11 Oct

Officials spin findings on Asian carp


Science is supposed to be unbiased. Yet recent developments on the Asian carp front demonstrate how politicians and industries can try to skew scientific findings to serve their interests.


A look at Asian carp (03:14)

BATH, Ill. — Comercial fishermen took millions of pounds of Asian carp from the Illinois River last year. Yet this year there are more than ever, and some people fear thev may have passed an electronic barier and reached the Great Lakes

First, the Illinois Department of Natural Resources suggested that an Asian carp found above an electric barrier that’s supposed to keep them out of the Great Lakes was put there by people. That bolstered local politicians and businesses that oppose closing the Chicago Sanitary and Ship Canal, the vector by which Asian carp threaten Lake Michigan.

John Rogner, assistant director of the Illinois DNR, said in a news release that studies of the carp’s otoliths (ear bones) suggested the fish “may have been put there by humans” through a religious ritual or “bait bucket transfer.”

That conclusion was rejected by David Lodge, a University of Notre Dame scientist who pioneered a way to detect Asian carp DNA in water.

“No otolith analysis can ever provide information about how a fish got from one environment to another,” Lodge told reporters. After his conclusion was echoed by several other researchers, the Illinois DNR was forced to say that it had overstressed a remote possibility.

Then another biologist said he didn’t think Asian carp could spread in the Great Lakes because there’s not enough plankton to eat or places to spawn.

That argument also was rebuffed by other scientists, including the guy who first warned the federal government about Asian carp more than 20 years ago.

Jerry Rasmussen, a retired U.S. Fish and Wildlife Service fisheries biologist, said he thinks Asian carp will find plenty of food in the Great Lakes shallows. He also suspects they might be able to spawn along shorelines, even though present scientific data says they need rivers with long stretches of flowing water.

“There are plenty of rivers (along the Great Lakes) they could spawn in,” he said. “But I think the wave action in the shallows might be all the Asian carp need for their eggs to hatch if they have a clean bottom.”

Rasmussen pointed out that some scientists who took Asian carp eggs back to their lab were amazed a few days later to see baby carp swimming in the plastic collecting sacks.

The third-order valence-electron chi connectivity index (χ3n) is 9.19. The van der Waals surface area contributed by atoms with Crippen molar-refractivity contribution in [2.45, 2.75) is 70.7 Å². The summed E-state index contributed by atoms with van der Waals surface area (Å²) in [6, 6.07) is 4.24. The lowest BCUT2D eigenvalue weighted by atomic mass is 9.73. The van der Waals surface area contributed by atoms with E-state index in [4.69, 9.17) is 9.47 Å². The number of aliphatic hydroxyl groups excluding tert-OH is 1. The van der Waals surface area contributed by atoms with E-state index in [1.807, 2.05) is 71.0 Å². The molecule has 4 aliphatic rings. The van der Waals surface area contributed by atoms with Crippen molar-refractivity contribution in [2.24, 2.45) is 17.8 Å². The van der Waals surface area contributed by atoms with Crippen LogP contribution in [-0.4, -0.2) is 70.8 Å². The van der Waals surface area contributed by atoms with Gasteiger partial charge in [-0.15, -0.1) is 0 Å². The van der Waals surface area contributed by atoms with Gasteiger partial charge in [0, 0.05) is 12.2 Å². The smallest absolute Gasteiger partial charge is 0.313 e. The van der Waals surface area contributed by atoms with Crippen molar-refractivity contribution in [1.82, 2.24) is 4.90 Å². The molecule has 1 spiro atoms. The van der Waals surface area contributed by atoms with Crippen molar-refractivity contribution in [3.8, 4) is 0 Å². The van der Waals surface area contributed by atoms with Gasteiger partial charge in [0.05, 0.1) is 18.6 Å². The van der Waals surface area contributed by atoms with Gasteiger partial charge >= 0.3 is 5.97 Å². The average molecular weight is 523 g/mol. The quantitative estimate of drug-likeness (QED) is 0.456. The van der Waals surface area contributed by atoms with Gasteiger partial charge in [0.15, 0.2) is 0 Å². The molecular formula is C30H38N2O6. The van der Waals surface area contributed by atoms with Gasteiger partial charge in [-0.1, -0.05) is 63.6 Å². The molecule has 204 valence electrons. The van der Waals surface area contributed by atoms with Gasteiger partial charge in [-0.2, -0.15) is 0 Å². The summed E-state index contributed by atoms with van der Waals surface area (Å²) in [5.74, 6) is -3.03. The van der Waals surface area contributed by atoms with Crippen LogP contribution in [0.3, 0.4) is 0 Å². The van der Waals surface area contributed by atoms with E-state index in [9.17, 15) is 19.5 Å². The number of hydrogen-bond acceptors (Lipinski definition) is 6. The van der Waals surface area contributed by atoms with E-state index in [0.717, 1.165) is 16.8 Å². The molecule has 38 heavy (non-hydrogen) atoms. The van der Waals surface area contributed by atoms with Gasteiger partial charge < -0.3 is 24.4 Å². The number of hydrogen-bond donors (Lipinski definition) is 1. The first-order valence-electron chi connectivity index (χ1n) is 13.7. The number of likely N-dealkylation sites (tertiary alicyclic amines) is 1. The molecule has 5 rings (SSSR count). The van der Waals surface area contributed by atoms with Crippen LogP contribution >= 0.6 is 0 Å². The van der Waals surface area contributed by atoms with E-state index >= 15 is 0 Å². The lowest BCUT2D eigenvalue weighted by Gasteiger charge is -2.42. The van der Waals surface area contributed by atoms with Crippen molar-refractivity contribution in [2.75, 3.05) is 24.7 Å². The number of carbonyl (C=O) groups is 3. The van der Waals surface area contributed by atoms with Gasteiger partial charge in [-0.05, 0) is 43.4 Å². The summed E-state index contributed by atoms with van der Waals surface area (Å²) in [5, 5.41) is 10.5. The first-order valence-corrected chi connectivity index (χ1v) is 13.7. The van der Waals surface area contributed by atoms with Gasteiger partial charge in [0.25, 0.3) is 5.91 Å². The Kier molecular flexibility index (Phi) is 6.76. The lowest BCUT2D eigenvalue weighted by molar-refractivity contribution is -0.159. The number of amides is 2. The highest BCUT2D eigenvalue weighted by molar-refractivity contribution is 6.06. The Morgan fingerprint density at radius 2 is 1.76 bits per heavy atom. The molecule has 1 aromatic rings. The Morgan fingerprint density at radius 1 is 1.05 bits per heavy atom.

“If they can hatch in a Ziploc bag, I wouldn’t be surprised if they could do it in a bay,” he said.

As for the lack-of-plankton theory, Rasmussen said, “How about that 50-pound bighead found in Lake Erie a few years ago? It was probably put there by people for cultural reasons, but it did fine. And it wasn’t that big when it was put in.” (He referred to a practice in Asian communities of buying two live fish, one to kill for dinner and one to release to gain good karma.)

The Great Lakes don’t have as much plankton as they once did (because of two other destructive invaders, zebra and quagga mussels), but another expert said that won’t matter.

Je He, a researcher at the Michigan DNRE’s Lake Huron laboratory in Alpena, earned his master’s degree studying Asian carp in China, where they’re raised as food. He was asked whether filter feeders such as silver and bighead carp could eat the green cladophora algae that now covers thousands of square miles of the Great Lakes bottoms.

Je He said he thinks both species can live on cladophora, and silver carp, with their incredibly fine gill rakers, could filter and intensify toxic blue-green algae, which is taking over places where mussels have eliminated green algae.

That’s backed up by the aquarists at the Shedd Aquarium in Chicago. In the Shedd’s big, crystal-clear tank, it’s easy to see Asian carp feed by filtering the water. But the aquarists also have seen them eat detritus off the bottom.

So why would the Illinois DNR, which supposedly protects that state’s natural resources, oppose closing a canal that could be the biggest threat yet to the greatest of those resources, the Great Lakes?

It could be because businesses and politicians know that closing the canal would increase some transportation costs and make Chicago spend money to renovate its water-treatment infrastructure. But those costs are a fraction of the billions that the Great Lakes states could lose from sport fishing if the carp establish themselves.

So far the Chicago interests seem to have been protected by President Barack Obama, who hails from that city and whose Environmental Protection Agency opposes closing the canal.

Now a team of Canadian and U.S. scientists will spend 18 months studying the likelihood that Asian carp will establish themselves in the Great Lakes. But even if they couldn’t make it in our waters (a scenario that seems very remote), the big question is how to keep out the next threat.

And Step 1 is closing that Chicago canal.

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